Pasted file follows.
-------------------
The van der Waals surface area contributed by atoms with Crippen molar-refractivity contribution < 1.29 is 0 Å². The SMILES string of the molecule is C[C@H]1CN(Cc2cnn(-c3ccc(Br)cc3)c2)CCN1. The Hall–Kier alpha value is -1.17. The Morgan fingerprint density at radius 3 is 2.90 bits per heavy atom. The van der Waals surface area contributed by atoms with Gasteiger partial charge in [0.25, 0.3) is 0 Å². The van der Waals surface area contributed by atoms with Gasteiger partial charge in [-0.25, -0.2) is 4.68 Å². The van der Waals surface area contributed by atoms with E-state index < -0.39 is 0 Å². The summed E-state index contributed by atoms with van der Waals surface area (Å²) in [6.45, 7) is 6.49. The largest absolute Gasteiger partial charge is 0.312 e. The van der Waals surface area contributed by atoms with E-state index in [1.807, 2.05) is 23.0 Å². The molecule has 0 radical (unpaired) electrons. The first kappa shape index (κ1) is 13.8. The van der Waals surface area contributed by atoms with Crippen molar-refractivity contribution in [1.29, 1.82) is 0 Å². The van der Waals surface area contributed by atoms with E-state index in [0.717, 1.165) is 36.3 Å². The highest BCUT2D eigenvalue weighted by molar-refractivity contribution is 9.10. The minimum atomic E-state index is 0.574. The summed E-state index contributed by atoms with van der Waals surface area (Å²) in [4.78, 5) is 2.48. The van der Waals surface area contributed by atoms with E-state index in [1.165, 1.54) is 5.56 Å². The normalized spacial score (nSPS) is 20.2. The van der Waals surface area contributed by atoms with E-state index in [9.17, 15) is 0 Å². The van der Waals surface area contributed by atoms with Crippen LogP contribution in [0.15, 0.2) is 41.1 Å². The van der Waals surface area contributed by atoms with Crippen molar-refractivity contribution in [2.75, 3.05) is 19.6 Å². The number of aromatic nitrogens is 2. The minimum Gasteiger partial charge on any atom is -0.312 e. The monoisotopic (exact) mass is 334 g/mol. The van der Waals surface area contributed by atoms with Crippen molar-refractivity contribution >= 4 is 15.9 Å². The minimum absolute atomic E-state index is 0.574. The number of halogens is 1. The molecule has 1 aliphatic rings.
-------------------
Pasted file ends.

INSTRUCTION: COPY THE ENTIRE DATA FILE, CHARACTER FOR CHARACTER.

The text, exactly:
The van der Waals surface area contributed by atoms with Crippen molar-refractivity contribution < 1.29 is 0 Å². The SMILES string of the molecule is C[C@H]1CN(Cc2cnn(-c3ccc(Br)cc3)c2)CCN1. The Hall–Kier alpha value is -1.17. The Morgan fingerprint density at radius 3 is 2.90 bits per heavy atom. The van der Waals surface area contributed by atoms with Gasteiger partial charge in [0.25, 0.3) is 0 Å². The van der Waals surface area contributed by atoms with Gasteiger partial charge in [-0.25, -0.2) is 4.68 Å². The van der Waals surface area contributed by atoms with E-state index < -0.39 is 0 Å². The summed E-state index contributed by atoms with van der Waals surface area (Å²) in [6.45, 7) is 6.49. The largest absolute Gasteiger partial charge is 0.312 e. The van der Waals surface area contributed by atoms with E-state index in [1.807, 2.05) is 23.0 Å². The molecule has 0 radical (unpaired) electrons. The first kappa shape index (κ1) is 13.8. The van der Waals surface area contributed by atoms with Crippen molar-refractivity contribution in [1.29, 1.82) is 0 Å². The van der Waals surface area contributed by atoms with E-state index in [0.717, 1.165) is 36.3 Å². The highest BCUT2D eigenvalue weighted by molar-refractivity contribution is 9.10. The minimum atomic E-state index is 0.574. The summed E-state index contributed by atoms with van der Waals surface area (Å²) in [4.78, 5) is 2.48. The van der Waals surface area contributed by atoms with E-state index in [1.165, 1.54) is 5.56 Å². The normalized spacial score (nSPS) is 20.2. The van der Waals surface area contributed by atoms with E-state index in [9.17, 15) is 0 Å². The van der Waals surface area contributed by atoms with Crippen LogP contribution in [0.15, 0.2) is 41.1 Å². The van der Waals surface area contributed by atoms with Crippen molar-refractivity contribution in [2.75, 3.05) is 19.6 Å². The number of aromatic nitrogens is 2. The minimum Gasteiger partial charge on any atom is -0.312 e. The monoisotopic (exact) mass is 334 g/mol. The van der Waals surface area contributed by atoms with Crippen molar-refractivity contribution >= 4 is 15.9 Å². The minimum absolute atomic E-state index is 0.574. The number of halogens is 1. The molecule has 1 aliphatic rings.